6 of 6 thought this review was well written
When the Beastie Boys announced that their next studio album would be an all-instrumental affair, a few eyebrows were undoubtedly raised. While this reaction is understandable considering that the group are famed and loved for their rap music, fans of the group must be aware that the trio do have it in them to record an album such as this. The fact that they began life as a hardcore band back in 1981 serves as evidence that they can play their own instruments. Ever since then the band have grown more out of touch with their hardcore punk roots and instead have grown into the rap group that we know them as today. Their Ill Communication
and Check Your Head
albums were both interspersed with instrumentals that saw the boys pick up their own instruments again, and these two albums' interludes act as a good indicator of what fans can expect with The Mix Up
, their twelfth album. The album is made up of funky/jazzy music made with relaxing in mind; and it does it's job well as the laid back, almost 'lounge-jazz' nature of the music here is certainly a departure from other albums.
When a band/group makes the decision to record a fully instrumental album, there are a few things that they must take into consideration: that instrumentals become boring very quickly if there is not enough variation; the motifs used need to be interesting enough in the first place to catch and hold the listener's attention; and the music should create a mood or an atmosphere as there are no lyrics to do this. While Beastie Boys don't always manage to tick off all of these check-points, as it were, they do normally manage to be able to cross off at least two of the three-and by doing this they have managed to create 12 tracks that are both listenable and enjoyable.
The main music style on the album is 'lounge jazz' and therefore the mood throughout is a very laid-back one. Album opener 'B For My Name'
is perhaps the best example of this, as it sets up the stall right away, and lets the listener know what awaits them with the remaining eleven tracks. The following track, '14th St. Break'
has the most in common with what fans would normally expect from the band; it has a hip-hop beat playing throughout, and bridge made up of whistles, steel drums, cans and other percussive instruments so that it sounds reminiscent of 'Triple Trouble'
. It displays good use of motifs that are certainly interesting-the distant tabla sounds throughout much of the track, and the moaning guitar solo make the track one of the best on the album.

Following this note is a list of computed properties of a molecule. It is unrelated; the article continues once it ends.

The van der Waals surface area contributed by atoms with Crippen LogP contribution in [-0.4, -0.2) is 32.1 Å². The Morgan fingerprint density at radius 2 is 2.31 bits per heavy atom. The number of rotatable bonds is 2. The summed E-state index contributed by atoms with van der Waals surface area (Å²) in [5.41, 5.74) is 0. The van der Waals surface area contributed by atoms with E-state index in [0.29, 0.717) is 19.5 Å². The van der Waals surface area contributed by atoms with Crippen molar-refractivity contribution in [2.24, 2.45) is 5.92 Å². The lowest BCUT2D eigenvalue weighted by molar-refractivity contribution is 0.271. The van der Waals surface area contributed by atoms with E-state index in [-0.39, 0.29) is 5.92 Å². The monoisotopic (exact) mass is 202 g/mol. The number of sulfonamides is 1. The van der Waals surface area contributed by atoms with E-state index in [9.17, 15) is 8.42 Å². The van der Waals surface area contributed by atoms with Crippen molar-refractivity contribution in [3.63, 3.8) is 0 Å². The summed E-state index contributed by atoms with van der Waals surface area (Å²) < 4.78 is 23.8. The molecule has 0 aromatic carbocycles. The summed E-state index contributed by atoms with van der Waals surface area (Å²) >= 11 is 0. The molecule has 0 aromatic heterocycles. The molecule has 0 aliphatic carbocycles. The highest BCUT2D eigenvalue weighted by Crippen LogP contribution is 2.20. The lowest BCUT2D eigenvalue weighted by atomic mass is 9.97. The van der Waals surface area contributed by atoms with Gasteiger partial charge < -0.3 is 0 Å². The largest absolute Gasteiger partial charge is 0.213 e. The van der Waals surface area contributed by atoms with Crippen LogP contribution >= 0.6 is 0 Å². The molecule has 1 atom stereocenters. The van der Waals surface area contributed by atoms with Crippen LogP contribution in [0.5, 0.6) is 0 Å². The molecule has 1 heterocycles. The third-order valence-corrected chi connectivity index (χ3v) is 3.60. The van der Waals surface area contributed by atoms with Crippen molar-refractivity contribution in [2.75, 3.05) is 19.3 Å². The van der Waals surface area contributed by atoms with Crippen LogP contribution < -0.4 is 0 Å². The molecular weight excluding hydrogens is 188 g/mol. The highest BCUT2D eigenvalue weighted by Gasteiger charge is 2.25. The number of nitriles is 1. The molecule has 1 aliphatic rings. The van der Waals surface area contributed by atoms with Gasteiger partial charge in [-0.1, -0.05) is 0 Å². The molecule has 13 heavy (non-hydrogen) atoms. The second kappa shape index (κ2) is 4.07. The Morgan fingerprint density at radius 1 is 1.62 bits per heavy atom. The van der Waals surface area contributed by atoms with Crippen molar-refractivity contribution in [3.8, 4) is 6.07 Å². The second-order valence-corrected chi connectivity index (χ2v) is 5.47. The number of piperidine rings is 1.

The use of motifs is very well-executed throughout the album, as generally they are repeated enough times to matter, but are also ended, changed or built upon soon enough to keep the track from going stale. While this is done well throughout the album, there is the odd track where it is not achieved, and the longevity of that track suffers as a result. 'The Cousin of Death'
starts out with a bass-heavy, distorted riff, that initially sounds very promising indeed. However, this riff is repeated during the whole track and while 'extras' such as cowbells change slightly, it becomes repetitive fairly quickly. However, 'Electric Worm'
is the polar opposite of this lack of variation, as it manages to cram in both guitar and panpipe 'breakdowns/bridges' as well as a main theme consisting of an impressive bass line that is very prominent, the cowbells and steel-drums offer polyrhythms with the rest of the instrumentation, and add even more to the already brilliant track.
The single for the album is 'The Gala Event'
, believe it or not starts off sounding very similar to Explosions In The Sky, with a melancholic guitar melody that creates a lot of atmosphere, in fact it creates mood better than any other song on the album. The post-rock like guitar riff continues, being backed by a hip hop beat, and is further accentuated by pushes from a second guitar that are very funky. If that track was not to be the single for the album, then any of the other tracks here could have done the job well as they are all (except maybe, The Cousin of Death) of a high enough calibre to do so. The best track on the album comes in the form of the bluesy 'Off The Grid'
. While other tracks may not have made the most of dynamics, 'Off The Grid'
realises the potential of incorporating a clear loud/quiet dynamic. Starting the quiet section off with a bluesy riff that continues for a while, with enough variation from other instruments to remain interesting; it suddenly and very unexpectedly leads into a much louder section. The texture thickens and we are treated with a guitar solo, of sorts. The texture thins again, as the volume decrease back to its starting level, thus completing the most dynamic track on The Mix Up
While an all instrumental album from the Beastie Boys has always been a possibility, there was no doubt that there would be those willing to dismiss it as a failure, and doubting their ability to pull it off successfully. Well, The Mix Up
has certainly proved the doubters wrong; as the Beastie Boys have made a mature, enjoyable, and some may say - great, album. They have proved that they can write music without the need for 'yappy' vocals that are in some cases juvenile, yet nevertheless, entertaining. This album is just as entertaining as most of what they have done before, and some may find it even more
entertaining. While it is still to be seen how successful the album will be with the fans, it certainly meets the criteria of what is needed from an instrumental album, and in the Beastie Boys case, exceeds people's expectations of what the trio is capable of.
Due June 26th, 2007, you can stream the album in its entirely here: